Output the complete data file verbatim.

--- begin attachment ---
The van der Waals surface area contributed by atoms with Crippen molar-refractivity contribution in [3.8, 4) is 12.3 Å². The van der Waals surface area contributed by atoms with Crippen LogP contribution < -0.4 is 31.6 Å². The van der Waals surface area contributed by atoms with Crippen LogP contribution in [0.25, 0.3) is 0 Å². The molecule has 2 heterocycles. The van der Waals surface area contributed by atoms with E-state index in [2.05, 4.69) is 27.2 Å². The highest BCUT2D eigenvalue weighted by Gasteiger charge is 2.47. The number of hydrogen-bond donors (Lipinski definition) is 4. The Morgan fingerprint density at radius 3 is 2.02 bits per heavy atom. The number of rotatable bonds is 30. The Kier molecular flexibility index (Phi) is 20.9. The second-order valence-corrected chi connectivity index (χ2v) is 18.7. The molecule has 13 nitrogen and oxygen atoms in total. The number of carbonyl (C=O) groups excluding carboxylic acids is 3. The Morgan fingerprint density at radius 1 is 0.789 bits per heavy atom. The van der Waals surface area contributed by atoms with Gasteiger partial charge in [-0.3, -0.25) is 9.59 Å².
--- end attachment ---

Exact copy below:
The van der Waals surface area contributed by atoms with Crippen molar-refractivity contribution in [3.8, 4) is 12.3 Å². The van der Waals surface area contributed by atoms with Crippen LogP contribution < -0.4 is 31.6 Å². The van der Waals surface area contributed by atoms with Crippen LogP contribution in [0.25, 0.3) is 0 Å². The molecule has 2 heterocycles. The van der Waals surface area contributed by atoms with E-state index in [2.05, 4.69) is 27.2 Å². The highest BCUT2D eigenvalue weighted by Gasteiger charge is 2.47. The number of hydrogen-bond donors (Lipinski definition) is 4. The Morgan fingerprint density at radius 3 is 2.02 bits per heavy atom. The number of rotatable bonds is 30. The Kier molecular flexibility index (Phi) is 20.9. The second-order valence-corrected chi connectivity index (χ2v) is 18.7. The molecule has 13 nitrogen and oxygen atoms in total. The number of carbonyl (C=O) groups excluding carboxylic acids is 3. The Morgan fingerprint density at radius 1 is 0.789 bits per heavy atom. The van der Waals surface area contributed by atoms with Gasteiger partial charge in [-0.3, -0.25) is 9.59 Å².